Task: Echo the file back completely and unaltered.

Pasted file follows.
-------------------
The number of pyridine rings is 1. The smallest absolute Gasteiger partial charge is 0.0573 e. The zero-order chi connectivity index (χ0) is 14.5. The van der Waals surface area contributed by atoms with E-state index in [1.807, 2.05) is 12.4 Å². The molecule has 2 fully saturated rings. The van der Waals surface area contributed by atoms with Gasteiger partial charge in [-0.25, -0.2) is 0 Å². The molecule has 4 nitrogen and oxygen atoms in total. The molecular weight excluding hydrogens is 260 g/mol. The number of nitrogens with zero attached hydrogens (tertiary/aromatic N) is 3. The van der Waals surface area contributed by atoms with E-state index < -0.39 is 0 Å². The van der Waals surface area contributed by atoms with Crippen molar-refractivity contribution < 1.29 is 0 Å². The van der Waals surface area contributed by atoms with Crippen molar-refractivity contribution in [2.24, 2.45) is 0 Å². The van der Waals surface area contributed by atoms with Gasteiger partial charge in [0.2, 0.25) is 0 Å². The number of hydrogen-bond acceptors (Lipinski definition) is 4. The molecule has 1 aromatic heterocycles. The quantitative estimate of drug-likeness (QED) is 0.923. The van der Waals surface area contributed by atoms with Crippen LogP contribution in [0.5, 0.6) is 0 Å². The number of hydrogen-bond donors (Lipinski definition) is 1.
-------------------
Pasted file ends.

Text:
The number of pyridine rings is 1. The smallest absolute Gasteiger partial charge is 0.0573 e. The zero-order chi connectivity index (χ0) is 14.5. The van der Waals surface area contributed by atoms with E-state index in [1.807, 2.05) is 12.4 Å². The molecule has 2 fully saturated rings. The van der Waals surface area contributed by atoms with Gasteiger partial charge in [-0.25, -0.2) is 0 Å². The molecule has 4 nitrogen and oxygen atoms in total. The molecular weight excluding hydrogens is 260 g/mol. The number of nitrogens with zero attached hydrogens (tertiary/aromatic N) is 3. The van der Waals surface area contributed by atoms with E-state index < -0.39 is 0 Å². The van der Waals surface area contributed by atoms with Crippen molar-refractivity contribution < 1.29 is 0 Å². The van der Waals surface area contributed by atoms with Crippen molar-refractivity contribution in [2.24, 2.45) is 0 Å². The van der Waals surface area contributed by atoms with Gasteiger partial charge in [0.2, 0.25) is 0 Å². The number of hydrogen-bond acceptors (Lipinski definition) is 4. The molecule has 1 aromatic heterocycles. The quantitative estimate of drug-likeness (QED) is 0.923. The van der Waals surface area contributed by atoms with Crippen LogP contribution in [0.5, 0.6) is 0 Å². The number of hydrogen-bond donors (Lipinski definition) is 1.